• Bob has obviously read the Evil Overlord List, as he never performs any villain clichés.

In the year three-thousand and thirty, everybody wants to be an MC.
Jul 29th 2016 at 10:03:38 AM

A big red flag in Wrong Genre Savvy entries is a sentence along the lines of "[character] seems to think they're in [genre]."

Do they specifically refer to works of that genre, e.g. "in a detective novel, the gumshoe always catches the crook by doing this"? If the answer is "no," then it's probably shoehorning / projection.

edited 29th Jul '16 10:05:49 AM by HighCrate

May 4th 2017 at 10:09:39 PM

A bit of necromancing, but this seemed to be the place to ask. I'm looking at Summer Genre Savvy entries in Podcast.Red Panda Adventures and I'm thinking none of them seem to fit. I wanted to get a general opinion here before I do any deleting since the entry is sizable.

  • Genre Savvy:
    • The Terrific Twosome, but most character show at least some sign of it.
    • In his first appearance the Mad Monkey purposely committed monkey themed thefts because he knew it would draw the Red Panda out.
    • Much, much later, he's forced into an Enemy Mine situation with Panda, and when Panda talks about the unusual interaction between their mental abilities, Monkey asks "did you just tell the bad guy about your powers?"
    • A puzzle themed villain was revealed to be a Nazi spy using it to mislead the police and government who are used to costume figures.
    • A king themed villain was really a Nazi spy who was trying to keep the criminal underworld stable and knew that the authorities would be less suspicious of someone who seemed Idiosyncrazy.

The main reason I'm thinking they don't work is because I understand genre savvy as being savvy of a genre, not savvy within a genre. Put another way these guys come by their knowledge by being a superhero story, not by reading them.

You know how in "Eragon" everyone cries 'a single tear'? Yeah, just TRY that in "One Piece" and see if it works. - Formerly Narm Charm
Madrugada Zzzzzzzzzz Relationship Status: In season
May 12th 2017 at 8:03:01 AM

Sorry to have not caught this one. No, none of those examples display Genre savvy. Intelligence, yes, knowledge of tropes, yes, recognition of patterns, yes. That that knowledge came from familiarity with fiction within the story, no.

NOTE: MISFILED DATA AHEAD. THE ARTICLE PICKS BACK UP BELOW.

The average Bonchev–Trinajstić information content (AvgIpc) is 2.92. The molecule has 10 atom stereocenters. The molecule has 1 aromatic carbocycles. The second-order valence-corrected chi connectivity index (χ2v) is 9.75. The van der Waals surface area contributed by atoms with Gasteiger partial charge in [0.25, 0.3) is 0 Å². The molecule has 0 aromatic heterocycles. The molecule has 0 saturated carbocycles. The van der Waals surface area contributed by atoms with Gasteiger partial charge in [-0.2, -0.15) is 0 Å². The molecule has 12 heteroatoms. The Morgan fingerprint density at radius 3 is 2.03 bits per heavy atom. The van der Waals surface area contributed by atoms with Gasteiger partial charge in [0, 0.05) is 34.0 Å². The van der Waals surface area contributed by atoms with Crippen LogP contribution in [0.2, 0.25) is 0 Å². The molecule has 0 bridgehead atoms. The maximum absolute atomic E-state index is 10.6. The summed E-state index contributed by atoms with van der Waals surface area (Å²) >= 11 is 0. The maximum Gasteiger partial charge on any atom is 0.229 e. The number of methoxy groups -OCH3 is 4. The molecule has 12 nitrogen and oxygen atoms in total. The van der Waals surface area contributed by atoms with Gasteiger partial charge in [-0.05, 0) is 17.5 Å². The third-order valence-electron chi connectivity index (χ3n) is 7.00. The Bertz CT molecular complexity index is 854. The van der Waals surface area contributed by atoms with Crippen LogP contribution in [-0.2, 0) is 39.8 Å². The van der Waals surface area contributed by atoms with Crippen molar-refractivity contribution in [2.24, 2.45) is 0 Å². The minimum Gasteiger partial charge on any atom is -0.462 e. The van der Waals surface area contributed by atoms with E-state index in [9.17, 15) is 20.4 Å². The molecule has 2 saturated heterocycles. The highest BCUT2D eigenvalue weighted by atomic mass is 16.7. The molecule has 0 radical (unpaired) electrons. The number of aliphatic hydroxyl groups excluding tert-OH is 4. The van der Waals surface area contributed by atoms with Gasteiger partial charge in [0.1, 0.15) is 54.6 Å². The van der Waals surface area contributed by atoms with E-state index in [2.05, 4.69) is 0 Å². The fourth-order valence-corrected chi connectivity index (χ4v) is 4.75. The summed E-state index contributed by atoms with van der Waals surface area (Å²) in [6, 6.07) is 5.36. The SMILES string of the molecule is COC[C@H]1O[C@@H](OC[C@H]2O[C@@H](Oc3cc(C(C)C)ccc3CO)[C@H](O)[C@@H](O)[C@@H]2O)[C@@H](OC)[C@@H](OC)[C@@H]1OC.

...if you don’t love you’re dead, and if you do, they’ll kill you for it.
May 12th 2017 at 10:43:09 AM

That's what I figured. Just it's a big enough deletion I wanted to hedge my bets a bit first. As I say, my usual litmus is whether a character is savvy of a genre vs savvy within a genre, or of they get the latter due to the former

You know how in "Eragon" everyone cries 'a single tear'? Yeah, just TRY that in "One Piece" and see if it works. - Formerly Narm Charm
May 21st 2017 at 2:21:42 PM

Doing some more wick cleaning. Based on previous posts in this thread, this is what's been done so far:

Completed crosswicks: A-D (Morgenthaler, 16.01.02), A (Obsidianfire, 16.03.30), B (Obsidianfire, 16.03.17), X-Y (Obsidianfire, 16.03.16), Z (Wyldchyld, 16.01.05).

Although most of that cleanup was over a year ago so more bad entries are sure to have popped up even in the "cleaned" areas. I guess that's why this is filed under "perpetual."

I gave the Es a thorough going-through today.

edited 21st May '17 2:22:20 PM by HighCrate

May 21st 2017 at 2:26:24 PM

High Crate, why did you delete Genre Savvy from Adventurers! again?

May 21st 2017 at 2:39:37 PM

For reference, the full entry was:

From which I deleted the "Genre Savvy" from the last line. If everything really is trying to kill the character in question, and there really is a chance that the lamp might be a monster, and he knows this, not because he's read books or watched movies in which lamps turn out to be evil monsters but because similar things have happened to him personally, then he's Taught by Experience, not Genre Savvy. Classic misuse of the sort that this thread is intended to purge.